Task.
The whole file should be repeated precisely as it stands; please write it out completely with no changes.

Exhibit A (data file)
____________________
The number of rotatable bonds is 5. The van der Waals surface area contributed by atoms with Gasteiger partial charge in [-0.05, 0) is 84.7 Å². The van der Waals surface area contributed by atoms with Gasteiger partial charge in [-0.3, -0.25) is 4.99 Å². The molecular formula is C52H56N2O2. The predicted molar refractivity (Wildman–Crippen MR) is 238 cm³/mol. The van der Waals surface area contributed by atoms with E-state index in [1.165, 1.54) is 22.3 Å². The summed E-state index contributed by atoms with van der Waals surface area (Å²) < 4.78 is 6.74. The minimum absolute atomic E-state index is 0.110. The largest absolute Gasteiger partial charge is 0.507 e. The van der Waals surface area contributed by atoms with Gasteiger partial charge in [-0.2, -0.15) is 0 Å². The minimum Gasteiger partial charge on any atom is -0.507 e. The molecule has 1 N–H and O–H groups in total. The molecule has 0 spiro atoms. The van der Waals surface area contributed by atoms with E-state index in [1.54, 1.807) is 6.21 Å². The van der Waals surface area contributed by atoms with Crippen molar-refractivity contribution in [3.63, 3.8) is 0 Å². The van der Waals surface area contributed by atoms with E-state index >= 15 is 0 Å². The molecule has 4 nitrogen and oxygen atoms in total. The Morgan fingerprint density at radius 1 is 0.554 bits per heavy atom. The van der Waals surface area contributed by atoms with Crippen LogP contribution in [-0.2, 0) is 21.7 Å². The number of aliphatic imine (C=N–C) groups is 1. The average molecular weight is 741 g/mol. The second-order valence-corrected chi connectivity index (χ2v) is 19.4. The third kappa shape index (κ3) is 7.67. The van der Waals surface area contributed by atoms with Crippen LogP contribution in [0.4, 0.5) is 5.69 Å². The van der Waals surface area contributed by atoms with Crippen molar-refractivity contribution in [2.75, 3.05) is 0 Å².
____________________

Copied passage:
The number of rotatable bonds is 5. The van der Waals surface area contributed by atoms with Gasteiger partial charge in [-0.05, 0) is 84.7 Å². The van der Waals surface area contributed by atoms with Gasteiger partial charge in [-0.3, -0.25) is 4.99 Å². The molecular formula is C52H56N2O2. The predicted molar refractivity (Wildman–Crippen MR) is 238 cm³/mol. The van der Waals surface area contributed by atoms with E-state index in [1.165, 1.54) is 22.3 Å². The summed E-state index contributed by atoms with van der Waals surface area (Å²) < 4.78 is 6.74. The minimum absolute atomic E-state index is 0.110. The largest absolute Gasteiger partial charge is 0.507 e. The van der Waals surface area contributed by atoms with Gasteiger partial charge in [-0.2, -0.15) is 0 Å². The minimum Gasteiger partial charge on any atom is -0.507 e. The molecule has 1 N–H and O–H groups in total. The molecule has 0 spiro atoms. The van der Waals surface area contributed by atoms with E-state index in [1.54, 1.807) is 6.21 Å². The van der Waals surface area contributed by atoms with Crippen molar-refractivity contribution in [3.63, 3.8) is 0 Å². The van der Waals surface area contributed by atoms with E-state index >= 15 is 0 Å². The molecule has 4 nitrogen and oxygen atoms in total. The Morgan fingerprint density at radius 1 is 0.554 bits per heavy atom. The van der Waals surface area contributed by atoms with Crippen LogP contribution in [-0.2, 0) is 21.7 Å². The number of aliphatic imine (C=N–C) groups is 1. The average molecular weight is 741 g/mol. The second-order valence-corrected chi connectivity index (χ2v) is 19.4. The third kappa shape index (κ3) is 7.67. The van der Waals surface area contributed by atoms with Crippen LogP contribution in [0.4, 0.5) is 5.69 Å². The van der Waals surface area contributed by atoms with Crippen molar-refractivity contribution in [2.75, 3.05) is 0 Å².